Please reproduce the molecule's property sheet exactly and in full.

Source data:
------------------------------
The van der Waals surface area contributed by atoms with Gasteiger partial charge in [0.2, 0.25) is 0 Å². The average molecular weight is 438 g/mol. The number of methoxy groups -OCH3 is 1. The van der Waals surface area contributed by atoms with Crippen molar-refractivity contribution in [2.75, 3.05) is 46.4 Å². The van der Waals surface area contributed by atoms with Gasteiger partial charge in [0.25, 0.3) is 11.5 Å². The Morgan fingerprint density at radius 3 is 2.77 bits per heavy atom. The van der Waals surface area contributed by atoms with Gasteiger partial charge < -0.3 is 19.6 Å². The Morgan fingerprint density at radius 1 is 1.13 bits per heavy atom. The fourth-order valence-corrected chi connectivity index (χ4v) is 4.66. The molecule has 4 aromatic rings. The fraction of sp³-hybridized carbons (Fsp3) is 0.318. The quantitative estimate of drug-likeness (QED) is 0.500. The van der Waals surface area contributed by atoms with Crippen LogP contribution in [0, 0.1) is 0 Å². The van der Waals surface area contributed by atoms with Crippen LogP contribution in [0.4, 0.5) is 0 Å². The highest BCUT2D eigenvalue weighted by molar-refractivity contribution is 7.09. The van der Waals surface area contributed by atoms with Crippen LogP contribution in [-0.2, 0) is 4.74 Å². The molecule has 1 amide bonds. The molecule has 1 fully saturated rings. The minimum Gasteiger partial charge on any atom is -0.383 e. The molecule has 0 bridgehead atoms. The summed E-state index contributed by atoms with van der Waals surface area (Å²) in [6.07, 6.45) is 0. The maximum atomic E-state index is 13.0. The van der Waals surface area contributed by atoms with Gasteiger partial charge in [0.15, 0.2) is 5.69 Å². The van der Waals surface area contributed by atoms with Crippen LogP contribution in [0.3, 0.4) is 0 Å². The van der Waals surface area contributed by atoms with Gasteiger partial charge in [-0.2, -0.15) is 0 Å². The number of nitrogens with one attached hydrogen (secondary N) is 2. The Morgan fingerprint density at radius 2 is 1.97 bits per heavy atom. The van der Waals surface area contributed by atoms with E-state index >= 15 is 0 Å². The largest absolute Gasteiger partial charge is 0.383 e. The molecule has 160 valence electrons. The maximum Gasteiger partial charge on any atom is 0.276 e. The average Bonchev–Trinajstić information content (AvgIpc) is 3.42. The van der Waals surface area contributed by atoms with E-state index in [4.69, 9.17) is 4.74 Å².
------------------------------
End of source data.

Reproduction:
The van der Waals surface area contributed by atoms with Gasteiger partial charge in [0.2, 0.25) is 0 Å². The average molecular weight is 438 g/mol. The number of methoxy groups -OCH3 is 1. The van der Waals surface area contributed by atoms with Crippen molar-refractivity contribution in [2.75, 3.05) is 46.4 Å². The van der Waals surface area contributed by atoms with Gasteiger partial charge in [0.25, 0.3) is 11.5 Å². The Morgan fingerprint density at radius 3 is 2.77 bits per heavy atom. The van der Waals surface area contributed by atoms with Gasteiger partial charge < -0.3 is 19.6 Å². The Morgan fingerprint density at radius 1 is 1.13 bits per heavy atom. The fourth-order valence-corrected chi connectivity index (χ4v) is 4.66. The molecule has 4 aromatic rings. The fraction of sp³-hybridized carbons (Fsp3) is 0.318. The quantitative estimate of drug-likeness (QED) is 0.500. The van der Waals surface area contributed by atoms with Crippen LogP contribution in [0, 0.1) is 0 Å². The van der Waals surface area contributed by atoms with Crippen LogP contribution in [0.4, 0.5) is 0 Å². The highest BCUT2D eigenvalue weighted by molar-refractivity contribution is 7.09. The van der Waals surface area contributed by atoms with Crippen LogP contribution in [-0.2, 0) is 4.74 Å². The molecule has 1 amide bonds. The molecule has 1 fully saturated rings. The minimum Gasteiger partial charge on any atom is -0.383 e. The molecule has 0 bridgehead atoms. The summed E-state index contributed by atoms with van der Waals surface area (Å²) in [6.07, 6.45) is 0. The maximum atomic E-state index is 13.0. The van der Waals surface area contributed by atoms with Gasteiger partial charge in [0.15, 0.2) is 5.69 Å². The van der Waals surface area contributed by atoms with Crippen LogP contribution in [0.3, 0.4) is 0 Å². The van der Waals surface area contributed by atoms with Gasteiger partial charge in [-0.2, -0.15) is 0 Å². The number of nitrogens with one attached hydrogen (secondary N) is 2. The Morgan fingerprint density at radius 2 is 1.97 bits per heavy atom. The van der Waals surface area contributed by atoms with E-state index >= 15 is 0 Å². The largest absolute Gasteiger partial charge is 0.383 e. The molecule has 160 valence electrons. The maximum Gasteiger partial charge on any atom is 0.276 e. The average Bonchev–Trinajstić information content (AvgIpc) is 3.42. The van der Waals surface area contributed by atoms with E-state index in [4.69, 9.17) is 4.74 Å².